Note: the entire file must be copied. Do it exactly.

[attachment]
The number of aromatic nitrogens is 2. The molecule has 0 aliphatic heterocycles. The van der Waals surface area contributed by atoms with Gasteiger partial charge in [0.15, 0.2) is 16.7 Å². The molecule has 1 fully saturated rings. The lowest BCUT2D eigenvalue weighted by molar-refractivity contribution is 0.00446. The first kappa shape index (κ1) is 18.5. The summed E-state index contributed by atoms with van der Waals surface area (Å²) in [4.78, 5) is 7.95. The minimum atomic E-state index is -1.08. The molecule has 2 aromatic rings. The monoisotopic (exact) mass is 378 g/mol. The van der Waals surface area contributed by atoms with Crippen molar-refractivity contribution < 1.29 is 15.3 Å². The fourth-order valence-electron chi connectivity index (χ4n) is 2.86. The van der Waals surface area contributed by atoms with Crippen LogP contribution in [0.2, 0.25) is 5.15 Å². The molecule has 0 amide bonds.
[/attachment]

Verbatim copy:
The number of aromatic nitrogens is 2. The molecule has 0 aliphatic heterocycles. The van der Waals surface area contributed by atoms with Gasteiger partial charge in [0.15, 0.2) is 16.7 Å². The molecule has 1 fully saturated rings. The lowest BCUT2D eigenvalue weighted by molar-refractivity contribution is 0.00446. The first kappa shape index (κ1) is 18.5. The summed E-state index contributed by atoms with van der Waals surface area (Å²) in [4.78, 5) is 7.95. The minimum atomic E-state index is -1.08. The molecule has 2 aromatic rings. The monoisotopic (exact) mass is 378 g/mol. The van der Waals surface area contributed by atoms with Crippen molar-refractivity contribution < 1.29 is 15.3 Å². The fourth-order valence-electron chi connectivity index (χ4n) is 2.86. The van der Waals surface area contributed by atoms with Crippen LogP contribution in [0.2, 0.25) is 5.15 Å². The molecule has 0 amide bonds.